For the most part, prospect rankings season has confirmed what we suspected would be true this time around: for the first time in over a decade(?), the Chicago Cubs have no consensus top 100 prospects. Obviously the reasons for this are totally moral and just – promotions of youngsters, trades to bolster the big league team, low/no draft position and IFA money, etc. – but it’s not as if this is a required happening for all successful big league teams. We can be honest: it kinda stinks.
HOWEVA, the Cubs did see a few prospects get mentioned at the back end of a couple top 100s, or just missed, and I genuinely believe they have a list maybe eight deep of guys who could very realistically become top 100 types by midseason if things go well in the first half and the reports from Arizona this spring are strong. Will they all get there? Of course not. Will some? Yes. I’m saying yes, they will.
With that preamble out of the way, FanGraphs’ top 100 was the latest to drop, and the latest to be without any Cubs on it.
The ZiPS projection-based top 100 also just came out, and that one does have a single Cubs prospect entrant, and he’s actually all the way up at 18(!). It’s shortstop prospect Aramis Ademan, who is certainly one of those guys who deserves to get top 100 consideration (Keith Law had him at 78), but no one is going to regard as a top 20 prospect in baseball right now. Because of the way ZiPS calculates production, it loves that Ademan is a young shortstop who put up good offensive numbers in two pitcher-friendly leagues (Northwest and Midwest) where he faced older competition. Hey, that’s why we like him, too! But again, it’s probably a bit on the optimistic side at this point to have him up there among the likes of the game’s best prospects.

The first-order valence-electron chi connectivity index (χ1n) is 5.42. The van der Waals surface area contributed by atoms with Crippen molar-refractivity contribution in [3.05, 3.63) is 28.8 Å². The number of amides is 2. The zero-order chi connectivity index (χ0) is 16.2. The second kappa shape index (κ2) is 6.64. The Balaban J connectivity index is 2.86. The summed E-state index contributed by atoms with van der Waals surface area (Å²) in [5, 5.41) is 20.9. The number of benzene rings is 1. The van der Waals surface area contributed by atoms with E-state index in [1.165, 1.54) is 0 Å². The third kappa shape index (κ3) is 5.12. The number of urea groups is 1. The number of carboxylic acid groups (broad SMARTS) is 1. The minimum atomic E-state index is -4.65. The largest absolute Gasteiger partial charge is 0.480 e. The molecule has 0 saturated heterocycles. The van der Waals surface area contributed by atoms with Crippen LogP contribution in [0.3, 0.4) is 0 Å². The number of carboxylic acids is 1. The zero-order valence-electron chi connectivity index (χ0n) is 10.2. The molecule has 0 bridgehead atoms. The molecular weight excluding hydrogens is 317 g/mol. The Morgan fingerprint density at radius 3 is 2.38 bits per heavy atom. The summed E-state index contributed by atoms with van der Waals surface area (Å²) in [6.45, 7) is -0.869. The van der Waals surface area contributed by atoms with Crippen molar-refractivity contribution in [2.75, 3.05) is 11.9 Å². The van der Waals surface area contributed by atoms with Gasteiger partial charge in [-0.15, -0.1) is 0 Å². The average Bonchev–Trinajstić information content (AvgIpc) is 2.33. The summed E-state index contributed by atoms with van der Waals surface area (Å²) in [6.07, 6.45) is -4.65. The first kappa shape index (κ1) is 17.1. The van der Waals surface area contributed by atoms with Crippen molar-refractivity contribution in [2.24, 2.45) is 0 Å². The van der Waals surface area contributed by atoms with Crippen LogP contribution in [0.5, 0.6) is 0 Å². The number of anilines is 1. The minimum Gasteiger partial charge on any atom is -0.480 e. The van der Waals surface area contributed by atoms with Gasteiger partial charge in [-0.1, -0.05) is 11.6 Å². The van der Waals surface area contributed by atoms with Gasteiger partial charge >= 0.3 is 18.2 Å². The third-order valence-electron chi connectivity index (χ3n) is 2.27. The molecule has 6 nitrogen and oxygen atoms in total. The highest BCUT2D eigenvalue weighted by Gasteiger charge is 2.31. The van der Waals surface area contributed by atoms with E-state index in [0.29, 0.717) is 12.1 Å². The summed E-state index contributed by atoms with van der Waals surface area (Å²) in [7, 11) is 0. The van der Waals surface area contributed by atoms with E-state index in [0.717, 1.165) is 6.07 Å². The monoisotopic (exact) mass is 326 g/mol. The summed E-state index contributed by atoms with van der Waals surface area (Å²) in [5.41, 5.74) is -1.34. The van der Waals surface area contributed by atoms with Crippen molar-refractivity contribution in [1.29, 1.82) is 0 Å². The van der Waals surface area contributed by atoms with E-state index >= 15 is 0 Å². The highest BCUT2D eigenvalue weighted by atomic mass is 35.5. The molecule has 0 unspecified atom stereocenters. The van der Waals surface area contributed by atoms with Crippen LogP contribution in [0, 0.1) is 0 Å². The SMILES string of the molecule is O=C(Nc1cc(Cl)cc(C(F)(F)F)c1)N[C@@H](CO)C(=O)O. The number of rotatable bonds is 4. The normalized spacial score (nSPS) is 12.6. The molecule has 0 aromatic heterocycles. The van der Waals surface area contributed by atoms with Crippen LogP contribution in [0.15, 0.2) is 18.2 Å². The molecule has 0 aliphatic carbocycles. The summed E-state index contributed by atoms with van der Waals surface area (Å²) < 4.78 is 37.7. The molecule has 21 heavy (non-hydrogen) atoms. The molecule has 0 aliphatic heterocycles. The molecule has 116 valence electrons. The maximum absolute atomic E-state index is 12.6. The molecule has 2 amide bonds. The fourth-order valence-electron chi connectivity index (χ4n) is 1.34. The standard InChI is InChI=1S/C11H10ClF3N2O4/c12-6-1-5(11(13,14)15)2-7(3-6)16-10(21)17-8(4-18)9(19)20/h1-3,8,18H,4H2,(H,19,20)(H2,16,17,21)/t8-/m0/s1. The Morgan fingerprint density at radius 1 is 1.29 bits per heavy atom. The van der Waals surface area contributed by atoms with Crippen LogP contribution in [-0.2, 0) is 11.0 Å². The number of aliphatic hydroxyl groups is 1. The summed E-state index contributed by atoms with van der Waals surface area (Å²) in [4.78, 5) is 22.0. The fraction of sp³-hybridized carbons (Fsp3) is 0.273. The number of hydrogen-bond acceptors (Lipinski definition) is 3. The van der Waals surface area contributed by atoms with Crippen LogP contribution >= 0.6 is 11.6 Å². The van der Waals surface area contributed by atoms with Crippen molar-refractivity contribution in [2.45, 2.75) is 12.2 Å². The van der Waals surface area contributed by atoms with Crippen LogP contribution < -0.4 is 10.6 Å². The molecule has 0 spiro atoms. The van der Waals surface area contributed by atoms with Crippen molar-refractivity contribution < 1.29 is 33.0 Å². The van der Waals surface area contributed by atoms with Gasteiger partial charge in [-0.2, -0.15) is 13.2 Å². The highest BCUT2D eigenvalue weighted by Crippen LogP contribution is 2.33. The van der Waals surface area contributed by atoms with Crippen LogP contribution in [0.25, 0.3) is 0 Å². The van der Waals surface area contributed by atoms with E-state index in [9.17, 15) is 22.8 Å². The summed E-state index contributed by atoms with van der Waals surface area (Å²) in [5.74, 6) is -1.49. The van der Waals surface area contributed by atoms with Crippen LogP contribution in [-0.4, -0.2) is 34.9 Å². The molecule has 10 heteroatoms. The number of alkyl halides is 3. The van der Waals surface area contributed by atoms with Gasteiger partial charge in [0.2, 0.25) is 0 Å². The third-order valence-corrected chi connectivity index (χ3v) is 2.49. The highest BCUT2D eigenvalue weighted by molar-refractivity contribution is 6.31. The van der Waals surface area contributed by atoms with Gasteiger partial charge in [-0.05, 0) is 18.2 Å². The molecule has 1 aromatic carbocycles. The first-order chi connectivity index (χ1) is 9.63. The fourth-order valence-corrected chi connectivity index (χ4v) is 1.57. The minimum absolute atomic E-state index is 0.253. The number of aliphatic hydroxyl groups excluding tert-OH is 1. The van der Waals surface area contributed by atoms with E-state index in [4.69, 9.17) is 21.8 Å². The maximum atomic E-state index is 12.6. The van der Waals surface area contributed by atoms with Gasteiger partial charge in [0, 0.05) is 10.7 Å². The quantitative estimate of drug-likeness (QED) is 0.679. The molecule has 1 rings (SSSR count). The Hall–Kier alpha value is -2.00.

A good 2018, though? If the 19-year-old bonus baby can show his .286/.365/.466 (135 wRC+) short-season line in full-season ball? While also showing the ability to stick at shortstop? He’ll be a consensus top 50 prospect by the end of the year with ease. Duplicating those numbers as he climbs the ladder, of course, is not sure thing.
Meanwhile, I’m looking for at least a couple of the pitchers – Jose Albertos, Adbert Alzolay, Brendon Little, Alex Lange, Thomas Hatch, Oscar De La Cruz – to become top 100 guys by midseason. One other pitching prospect I want to mention here, not because I think he’s a realistic top 100 type in the very near term, but because he’s a legit pitching prospect that doesn’t get talked about much: Cory Abbott. If his name doesn’t sound familiar, it’s because he was a not-super-hyped draft prospect last year, whom the Cubs took in the second round after their top duo of Little and Lange in the first round – it was kind of the perfect recipe for a guy not to get much attention.